Ewa: To me the biggest challenge is to engage people and create collaborations between the private and public sector. What could make a difference is getting that engagement and collaborative process working. Currently, we don’t have a tradition for needing that, not like the US has always relied on these collaborations and engagement. Especially in smaller cities where you lack public life and people in the streets, then collaboration is the key for change.
Ola: I think this is a key issue; to get people to commit to doing things together and not just to be opposed or reactive to what other people are doing. People are already used to participating in workshops, but it rarely results in a commitment to do something concrete.
Ewa: I think that goes back to the Scandinavian tradition of relying on municipalities or the state to fix “it” for you. Now this is not enough, it does not work, not even for the municipalities, because they have realized that they will not be able to pay for all the investments needed in the public realm, infrastructure, etc. They need collaborators, also financially. We see more and more cities where there is almost a rule saying you need to pay for investments in the public realm by selling the plots of land, instead of being strategic about how to communicate the collective benefits of what you are doing, the investment is presented solely as a cost.
In cities where the public sector has been less dominant, the public sector has developed better methods for explaining what they do; otherwise, they could not do it. This demonstrates some cultural and organizational differences we have the possibility to learn from.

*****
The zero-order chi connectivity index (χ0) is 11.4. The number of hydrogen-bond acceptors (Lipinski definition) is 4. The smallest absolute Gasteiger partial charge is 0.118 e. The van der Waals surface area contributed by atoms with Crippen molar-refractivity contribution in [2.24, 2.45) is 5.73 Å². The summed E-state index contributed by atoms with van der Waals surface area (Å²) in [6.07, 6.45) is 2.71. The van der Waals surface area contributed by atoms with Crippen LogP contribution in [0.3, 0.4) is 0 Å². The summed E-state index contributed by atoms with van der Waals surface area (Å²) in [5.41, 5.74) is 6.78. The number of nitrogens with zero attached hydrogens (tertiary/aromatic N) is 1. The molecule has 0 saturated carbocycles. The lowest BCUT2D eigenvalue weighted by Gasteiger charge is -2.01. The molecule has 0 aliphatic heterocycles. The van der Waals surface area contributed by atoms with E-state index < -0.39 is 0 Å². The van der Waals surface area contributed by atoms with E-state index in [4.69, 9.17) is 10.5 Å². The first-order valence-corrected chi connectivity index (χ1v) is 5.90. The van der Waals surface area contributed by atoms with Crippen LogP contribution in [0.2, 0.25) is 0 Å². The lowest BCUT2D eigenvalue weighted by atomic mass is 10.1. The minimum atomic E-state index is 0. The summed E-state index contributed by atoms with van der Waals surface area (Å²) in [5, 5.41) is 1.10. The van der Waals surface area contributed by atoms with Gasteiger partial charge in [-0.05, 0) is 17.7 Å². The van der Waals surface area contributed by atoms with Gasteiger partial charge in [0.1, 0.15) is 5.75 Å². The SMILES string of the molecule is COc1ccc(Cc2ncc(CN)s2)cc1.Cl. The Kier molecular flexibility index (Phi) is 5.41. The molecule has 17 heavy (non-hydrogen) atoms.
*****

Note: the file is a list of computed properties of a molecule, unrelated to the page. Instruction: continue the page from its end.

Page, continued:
I think that the municipalities in Scandinavia could help the private sector to become more organized. We can see more and more that the commercial cores in the smaller cities are dying, shops are closing and shopping centers are growing, and one of the reasons is because shopping centers have an elaborate organization to take care of the common issues, but the private sector along the high streets does not.
Ola: Maybe that is the missing layer. Talking about collaborative processes, there are also other aspects lacking in Scandinavia and that is public engagement. It comes back to relying on the public sector to initiate change and then react to it. “Public Engagement” is a buzz word in cities, but I do not think cities have found the right tool for doing this.
It is difficult to engage people through online surveys and traditional consultation processes. I think we are lacking the right tools to engage the public, and I think we can learn and promote some of our experience from New York, for example.
Ewa: Engaging people in 1:1 scale pilots can be very effective, because people can evaluate what they experience and provide feedback on how to make the pilots better. They are not limited by the fear of change. It is not only about getting people to say what they do and do not like, but about being included.